A charged up fast bowler, breathing fire, smoke coming out of his nostrils runs up to the bowling crease, a cherry-coloured grenade in hand. The projectile makes the batsman at the other end duck. The bowler stares at the batsman and when there's eye contact, he says things you will never find on any greeting card. The next delivery, there's more chatter from the bowler. He wants to make sure the batsman is petrified, charging up to him and stopping just short of making physical contact. Third delivery, the bowler finally gets the breakthrough he was aiming for. The theatrics pay off, the battle has been won and the batsman walks back with his tail between his legs, or at least that's what the bowler thinks as he beats his chest in glee, a victory ritual to mark a new conquest. These aren't scenes confined to just cricket fiction. This happens around the world. The question though is - when it comes to aggression on a cricket pitch, how much is too much? (India vs South Africa Preview)
After a long time in Indian cricket, two different individuals find themselves as captains of the different formats. One is calm and composed; the other vocal and in your face. Both are great cricketers, but their definitions of aggression are very different. (Five Talking Points Ahead of T20 Series)
After Ishant Sharma's super-aggressive show vs Sri Lanka, where the fast bowler returned figures of 8/86 in the last Test and helped India seal their first Test series triumph in Sri Lanka in 22 years, Indian Test captain Virat Kohli said, "An angry fast bowler is a captain's delight." Ishant picked up a one-Test ban for his over-the-top aggression, but the team had what it wanted so badly - a series win. The ultimate goal was realised. (India Hold The Advantage Over Proteas in T20Is)
But Indian ODI and T20 captain, MS Dhoni has always been much more conservative in his approach. When asked about aggression on the field and how much is too much on the eve of the first T20 vs South Africa, Dhoni replied, "Sometimes we think that saying something on the field or physical contact is aggression. But aggression is not about that. Slowly our players are also learning to channelise their aggression. It's good to be aggressive but within the guidelines. We have to make sure there is no disciplinary action against any player. We want to play good, aggressive cricket but within the guidelines." (Dhoni Takes a Jibe at Kohli, Says Aggression Different From Misbehaviour)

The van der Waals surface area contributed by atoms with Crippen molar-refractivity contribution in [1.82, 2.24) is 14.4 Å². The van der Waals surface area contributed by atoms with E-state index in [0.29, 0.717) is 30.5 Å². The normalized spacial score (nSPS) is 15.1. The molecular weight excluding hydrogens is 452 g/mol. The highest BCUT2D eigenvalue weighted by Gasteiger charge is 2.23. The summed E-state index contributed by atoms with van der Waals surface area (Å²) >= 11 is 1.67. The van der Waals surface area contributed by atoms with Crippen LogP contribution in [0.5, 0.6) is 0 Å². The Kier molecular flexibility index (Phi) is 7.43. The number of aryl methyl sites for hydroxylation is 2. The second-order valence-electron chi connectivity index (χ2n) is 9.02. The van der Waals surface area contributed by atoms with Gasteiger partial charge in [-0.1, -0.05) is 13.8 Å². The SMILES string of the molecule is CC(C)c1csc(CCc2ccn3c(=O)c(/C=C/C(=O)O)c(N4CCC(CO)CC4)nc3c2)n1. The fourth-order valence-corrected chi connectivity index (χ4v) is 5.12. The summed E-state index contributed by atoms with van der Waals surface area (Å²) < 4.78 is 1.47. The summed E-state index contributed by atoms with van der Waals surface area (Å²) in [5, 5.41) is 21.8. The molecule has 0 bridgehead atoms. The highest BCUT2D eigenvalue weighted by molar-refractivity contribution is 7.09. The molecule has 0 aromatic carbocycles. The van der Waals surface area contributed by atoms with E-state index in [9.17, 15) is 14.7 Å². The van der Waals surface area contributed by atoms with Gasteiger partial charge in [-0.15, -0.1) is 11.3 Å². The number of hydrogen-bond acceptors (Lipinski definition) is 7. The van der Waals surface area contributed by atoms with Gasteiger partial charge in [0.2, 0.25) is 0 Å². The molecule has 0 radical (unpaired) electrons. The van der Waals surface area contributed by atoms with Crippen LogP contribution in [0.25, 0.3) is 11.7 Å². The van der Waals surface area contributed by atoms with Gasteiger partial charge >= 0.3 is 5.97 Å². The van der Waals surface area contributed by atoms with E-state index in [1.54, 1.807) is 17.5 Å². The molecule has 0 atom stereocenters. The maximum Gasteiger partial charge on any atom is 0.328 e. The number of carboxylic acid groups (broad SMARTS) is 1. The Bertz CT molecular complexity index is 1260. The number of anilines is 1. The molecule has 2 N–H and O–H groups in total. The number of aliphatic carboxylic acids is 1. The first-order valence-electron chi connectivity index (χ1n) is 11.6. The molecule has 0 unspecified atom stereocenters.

Former India captain Rahul Dravid is possibly one of the least aggressive players cricket has ever had. Dhoni though doesn't think so. For him what Dravid did with his bat was aggressive enough. Dhoni told the media, "If you ask Rahul Dravid, he will tell you aggression is a good forward defence to a very quick fast bowler." (South Africa Ready to Unleash Pace Attack, Says Domingo)
Contrast that with what Virat had said after India's series win vs Sri Lanka. Ishant Sharma was targetted by Sri Lankan fast bowler Dhammika Prasad, who continued to bowl bouncers at the Indian. When Ishant came out to bowl, he was breathing fire. Virat later said, "I was very happy with the incident when he was batting. It happened at the right time for us because we had to bowl yesterday and they made him angry. It couldn't have happened at a better time for us. And the timing was absolutely perfect and everything fell in place for us as far as being aggressive is concerned." (Forget Pacers, Now Spinners Will Win us Matches, Says Faf du Plessis)
There are about 4 to 5 core players who play all 3 formats. The ceiling on aggression under the two different captains is clearly different, but is it difficult for the players to change from one to the other? Where the line is and whether it's alright to cross it from time to time must be difficult questions to answer in such a scenario with split team captaincy.
The ultimate goal for both captains is to make India win matches. It will be interesting to see the players walk the aggression tightrope as they switch formats and captains.